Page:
A DRAG: Nearly 8 million South Africans smoke. Photo: AP
Cape Town - Peer pressure, curiosity and the desire to “look cool” were the main reasons young people sucking on cigarettes outside False Bay College gave for starting to smoke.

Monique* started three years ago as a 16-year-old pupil because her cousin smoked, and spends around R200 a week on cigarettes.

“I am trying to stop. I want to. I spend a lot of money on cigarettes but I have to smoke. I crave it,” said Monique, whose parents are also smokers.

Amina* and Wanita*, having their last drags before class, also started smoking at school.

“Everyone at Lavender Hill High smokes,” said Amina. “We smoked on school grounds and we never got caught because everyone smells of smoke.

“For us youth, we smoke for the stress,” added Wanita. “Your parents have been skelling (shouting) all night. You get into the taxi to school in the morning and you light a cigarette. Your friends all smoke. There is peer pressure.”

Africa has been identified as a growth market for tobacco companies as anti-tobacco measures in wealthier countries are resulting in declining cigarette sales, according to World Health Organisation director-general Dr Tedros Adhanom Ghebreyesus.

Tedros opened the World Conference on Tobacco or Health in Cape Town on Wednesday.

The rate of smoking among coloured women is one of the highest in the world - 38%. In contrast, around 15% of white women and 3% of African and Indian women smoke, according to the SA Demographics and Health Study results released last year.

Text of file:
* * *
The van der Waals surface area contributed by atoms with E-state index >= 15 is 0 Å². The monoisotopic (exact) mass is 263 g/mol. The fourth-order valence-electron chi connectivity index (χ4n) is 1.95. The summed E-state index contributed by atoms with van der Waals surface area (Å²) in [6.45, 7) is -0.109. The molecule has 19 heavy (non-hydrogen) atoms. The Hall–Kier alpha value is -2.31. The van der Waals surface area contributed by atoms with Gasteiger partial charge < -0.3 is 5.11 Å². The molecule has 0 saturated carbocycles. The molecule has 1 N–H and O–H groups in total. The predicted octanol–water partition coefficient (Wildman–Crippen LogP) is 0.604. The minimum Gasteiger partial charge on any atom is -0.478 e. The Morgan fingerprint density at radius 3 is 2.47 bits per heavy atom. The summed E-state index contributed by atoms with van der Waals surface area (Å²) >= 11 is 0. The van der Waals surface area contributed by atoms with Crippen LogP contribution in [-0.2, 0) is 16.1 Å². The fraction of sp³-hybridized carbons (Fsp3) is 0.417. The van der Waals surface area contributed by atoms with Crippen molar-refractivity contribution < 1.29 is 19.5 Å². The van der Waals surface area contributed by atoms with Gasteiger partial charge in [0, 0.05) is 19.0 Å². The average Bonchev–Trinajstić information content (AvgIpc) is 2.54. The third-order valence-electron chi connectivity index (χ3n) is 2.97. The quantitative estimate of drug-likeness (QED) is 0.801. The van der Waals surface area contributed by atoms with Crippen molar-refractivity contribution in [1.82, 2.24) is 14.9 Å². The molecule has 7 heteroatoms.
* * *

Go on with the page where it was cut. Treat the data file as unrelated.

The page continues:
Overall, nearly 8 million South Africans smoke. The Western Cape has the highest rate - 42% of men and one in four women smoke. Only 1% of women in Limpopo smoke.

Welcoming delegates to the conference, Cape Town mayor Patricia de Lille said the city was trying to educate people about the dangers of smoking.

Meanwhile, the conference heard that a ban on the open display of tobacco products in the UK, phased in between 2012 and 2015, has been effective in deterring young people.

Cigarettes have to be sold behind shutters, and research on 3 800 young people aged 11 to 16 found that, for the vast majority - 83% - this made them feel that it was not okay to smoke.

“No one loves smoking. They smoke because they are addicted. We need to conduct research to find out how to help them so that our children only ever see cigarettes in museums and wonder what they are,” said Health Minister Aaron Motsoaledi at the conference.

*not their real names - Health-e News